* Plática = talk, or chat
CLP hosted a series of webinars to support student services faculty, staff, and administrators at community colleges across California as they re-orient to providing services completely online during the Covid-19 pandemic. Find information about the Moving Student Supports Online webinar series (and additional materials) here.
Chancellor Eloy Ortiz Oakley discussed the system’s commitment to diversity, equity, and inclusion and urged educators not to allow the current pandemic to deepen the divide between students who have opportunities within reach and those who do not. We followed up with Deputy Chancellor Daisy Gonzales, about the challenges in maintaining an equity agenda to better serve students during this crisis.
CLP: Chancellor Oakley mentioned how important it is to have people of color represented in the classrooms and in administrative positions on California community college campuses. Do you have any advice to colleges as they press forward on hiring more diverse and equity-minded faculty and administrators even as we go through the COVID-19 pandemic?
Deputy Chancellor Gonzales: In September 2019, the Board of Governors adopted the diversity, inclusion and equity plan. This was developed by the Diversity, Equity, and Inclusion Task Force that included human resources managers, representatives from the Board of Governors, representatives from the Academic Senate for California Community Colleges, trustees, campus presidents and Chancellor’s Office staff members. The goal of the task force was to identify strategies to increase the racial and ethnic diversity of our community colleges. The task force made 55 recommendations that can be implemented with no additional need for funds, and that would help us make progress in diversity efforts. These recommendations are included in the Vision for Success Diversity, Equity and Inclusion Task Force report, which shows what we’re doing to implement a framework for cultural change to increase faculty and staff diversity.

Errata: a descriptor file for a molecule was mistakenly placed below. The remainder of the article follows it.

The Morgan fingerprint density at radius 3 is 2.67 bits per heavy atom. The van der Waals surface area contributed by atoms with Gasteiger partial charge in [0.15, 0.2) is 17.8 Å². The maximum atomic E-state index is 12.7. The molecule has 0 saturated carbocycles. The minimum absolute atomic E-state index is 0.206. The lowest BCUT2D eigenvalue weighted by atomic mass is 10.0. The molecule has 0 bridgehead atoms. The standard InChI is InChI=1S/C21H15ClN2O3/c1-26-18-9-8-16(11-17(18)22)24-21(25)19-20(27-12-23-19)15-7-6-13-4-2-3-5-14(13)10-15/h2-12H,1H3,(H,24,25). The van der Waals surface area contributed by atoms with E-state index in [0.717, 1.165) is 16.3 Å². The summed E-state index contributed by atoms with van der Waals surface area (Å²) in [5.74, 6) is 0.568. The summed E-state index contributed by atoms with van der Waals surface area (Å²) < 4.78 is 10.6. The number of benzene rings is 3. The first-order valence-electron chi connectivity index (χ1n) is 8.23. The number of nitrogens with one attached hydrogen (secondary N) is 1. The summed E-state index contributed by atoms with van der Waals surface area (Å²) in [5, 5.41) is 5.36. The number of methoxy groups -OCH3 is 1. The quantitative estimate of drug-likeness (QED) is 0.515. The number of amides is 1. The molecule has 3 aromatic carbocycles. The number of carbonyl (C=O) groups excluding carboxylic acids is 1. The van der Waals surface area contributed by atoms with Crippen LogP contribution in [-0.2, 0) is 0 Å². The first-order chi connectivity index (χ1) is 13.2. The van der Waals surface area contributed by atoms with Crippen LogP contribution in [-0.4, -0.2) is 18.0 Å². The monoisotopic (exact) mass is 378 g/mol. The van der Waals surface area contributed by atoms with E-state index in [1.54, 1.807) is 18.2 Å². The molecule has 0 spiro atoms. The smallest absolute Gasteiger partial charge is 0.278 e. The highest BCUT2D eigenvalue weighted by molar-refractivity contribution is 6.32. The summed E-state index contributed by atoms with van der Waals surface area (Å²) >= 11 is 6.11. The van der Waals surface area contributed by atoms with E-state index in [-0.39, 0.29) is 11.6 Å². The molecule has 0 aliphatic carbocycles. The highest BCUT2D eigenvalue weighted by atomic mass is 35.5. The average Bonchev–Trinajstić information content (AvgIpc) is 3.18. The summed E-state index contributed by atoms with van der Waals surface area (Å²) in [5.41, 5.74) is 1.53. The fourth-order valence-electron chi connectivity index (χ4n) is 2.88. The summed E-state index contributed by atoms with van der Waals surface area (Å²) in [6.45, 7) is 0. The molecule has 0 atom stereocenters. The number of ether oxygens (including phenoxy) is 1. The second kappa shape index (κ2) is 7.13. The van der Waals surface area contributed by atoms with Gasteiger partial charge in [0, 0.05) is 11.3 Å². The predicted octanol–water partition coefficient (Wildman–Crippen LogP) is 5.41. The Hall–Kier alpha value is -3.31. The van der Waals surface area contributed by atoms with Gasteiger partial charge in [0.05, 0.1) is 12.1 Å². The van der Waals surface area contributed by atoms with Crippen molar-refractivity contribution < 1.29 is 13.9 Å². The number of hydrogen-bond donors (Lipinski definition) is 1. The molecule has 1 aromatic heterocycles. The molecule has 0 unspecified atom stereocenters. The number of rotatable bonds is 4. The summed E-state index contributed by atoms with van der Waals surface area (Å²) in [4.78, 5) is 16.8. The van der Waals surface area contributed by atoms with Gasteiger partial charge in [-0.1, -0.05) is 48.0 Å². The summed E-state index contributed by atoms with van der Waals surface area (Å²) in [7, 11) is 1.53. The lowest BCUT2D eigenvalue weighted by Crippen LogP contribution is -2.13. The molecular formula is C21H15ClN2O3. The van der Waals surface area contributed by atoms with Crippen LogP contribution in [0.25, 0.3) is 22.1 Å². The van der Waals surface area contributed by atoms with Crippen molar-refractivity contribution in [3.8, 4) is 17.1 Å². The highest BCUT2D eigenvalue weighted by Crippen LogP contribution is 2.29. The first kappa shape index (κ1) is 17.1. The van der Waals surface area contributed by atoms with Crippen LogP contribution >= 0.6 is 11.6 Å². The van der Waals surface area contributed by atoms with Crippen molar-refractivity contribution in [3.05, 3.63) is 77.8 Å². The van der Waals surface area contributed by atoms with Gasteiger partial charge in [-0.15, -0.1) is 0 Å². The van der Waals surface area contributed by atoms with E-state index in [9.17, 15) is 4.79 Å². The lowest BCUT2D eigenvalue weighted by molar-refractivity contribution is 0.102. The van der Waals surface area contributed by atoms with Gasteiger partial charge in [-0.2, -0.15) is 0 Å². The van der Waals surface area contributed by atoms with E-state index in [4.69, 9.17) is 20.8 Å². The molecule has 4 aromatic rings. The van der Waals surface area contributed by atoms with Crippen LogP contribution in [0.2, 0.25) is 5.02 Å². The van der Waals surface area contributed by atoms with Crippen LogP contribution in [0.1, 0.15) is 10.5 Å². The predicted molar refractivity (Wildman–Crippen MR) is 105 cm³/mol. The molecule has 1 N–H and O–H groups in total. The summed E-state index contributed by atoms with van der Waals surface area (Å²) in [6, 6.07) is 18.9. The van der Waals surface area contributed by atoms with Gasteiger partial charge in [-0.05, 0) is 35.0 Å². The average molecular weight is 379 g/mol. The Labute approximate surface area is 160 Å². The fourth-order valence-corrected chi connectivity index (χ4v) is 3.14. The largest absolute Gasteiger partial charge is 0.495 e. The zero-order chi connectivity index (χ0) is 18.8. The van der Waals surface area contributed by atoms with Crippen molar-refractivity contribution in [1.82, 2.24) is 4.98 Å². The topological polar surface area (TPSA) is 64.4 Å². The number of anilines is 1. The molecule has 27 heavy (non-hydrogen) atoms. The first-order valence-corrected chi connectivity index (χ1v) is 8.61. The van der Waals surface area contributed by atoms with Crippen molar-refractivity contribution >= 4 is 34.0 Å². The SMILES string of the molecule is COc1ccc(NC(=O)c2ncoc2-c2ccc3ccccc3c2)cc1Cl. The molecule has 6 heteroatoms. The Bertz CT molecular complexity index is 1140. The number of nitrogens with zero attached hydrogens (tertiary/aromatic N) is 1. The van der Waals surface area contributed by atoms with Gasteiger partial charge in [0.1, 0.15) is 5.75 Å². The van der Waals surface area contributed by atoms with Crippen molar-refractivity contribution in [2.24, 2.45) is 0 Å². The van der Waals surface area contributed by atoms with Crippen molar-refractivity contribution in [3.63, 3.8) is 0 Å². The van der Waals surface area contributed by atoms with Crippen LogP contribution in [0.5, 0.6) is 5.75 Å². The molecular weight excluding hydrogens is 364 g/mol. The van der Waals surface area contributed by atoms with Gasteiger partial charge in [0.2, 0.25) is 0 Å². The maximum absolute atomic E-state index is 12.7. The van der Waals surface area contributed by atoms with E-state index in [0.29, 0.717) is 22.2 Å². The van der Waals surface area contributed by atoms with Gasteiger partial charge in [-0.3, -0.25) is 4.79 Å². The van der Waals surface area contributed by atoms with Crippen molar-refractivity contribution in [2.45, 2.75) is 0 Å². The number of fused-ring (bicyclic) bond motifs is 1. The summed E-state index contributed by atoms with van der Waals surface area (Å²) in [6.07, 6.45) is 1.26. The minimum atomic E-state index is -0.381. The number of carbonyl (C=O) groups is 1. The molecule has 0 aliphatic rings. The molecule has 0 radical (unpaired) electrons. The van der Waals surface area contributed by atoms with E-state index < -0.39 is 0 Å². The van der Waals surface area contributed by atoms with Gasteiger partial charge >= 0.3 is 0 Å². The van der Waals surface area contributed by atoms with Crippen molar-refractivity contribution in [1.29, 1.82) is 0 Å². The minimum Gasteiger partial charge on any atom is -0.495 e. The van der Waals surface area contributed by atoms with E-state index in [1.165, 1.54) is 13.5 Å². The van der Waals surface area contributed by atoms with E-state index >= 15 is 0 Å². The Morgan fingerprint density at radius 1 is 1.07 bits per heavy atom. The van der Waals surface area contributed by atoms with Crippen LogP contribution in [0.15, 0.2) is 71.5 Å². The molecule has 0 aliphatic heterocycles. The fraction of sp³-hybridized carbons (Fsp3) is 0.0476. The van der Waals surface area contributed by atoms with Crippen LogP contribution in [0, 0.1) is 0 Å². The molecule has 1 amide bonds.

It’s important to remember that what we’re really talking about is the transformation of culture — data doesn’t drive change, people do. Districts already have to submit an EEO (Equal Employment Opportunity) plan, where they need to describe how they are implementing equal employment opportunities and creating an environment that promotes diversity and excellence. In this transformation, our colleges need to think of an EEO plan that engages the community. An EEO plan should be adopted in a public meeting, so people know what is being done to support equal employment opportunities and why this work is important to serving a diverse student population and communities. And furthermore, in creating a workforce that is welcoming to all individuals, we have to think about best practices and what barriers exist in our system that may have made some colleges inequitable worksites. For instance, we tend to hire based on prior experience in our community college system, but if the people who have that prior experience don’t reflect the changing demographics of our state and student body, that’s a problem. Work experience in other systems, working to counsel or mentor diverse student populations or teaching online are all relevant experiences to serve our students. What is clear is that we have to link policies and institutional practices to implement those policies. To change our culture to better promote and support diverse and equity-minded faculty and administrators, our policy implementation has to be rooted in equity, this is an issue that we have to navigate even during the current crisis. We have to make it clear that hiring diverse faculty and staff remains a priority even with the COVID-19 crisis.
CLP: Given that people of color are disproportionately impacted by the pandemic and many students in the community college system come from impacted communities, how can colleges prioritize an equity agenda when so much outside of a student’s academic life could be in flux and uncertain?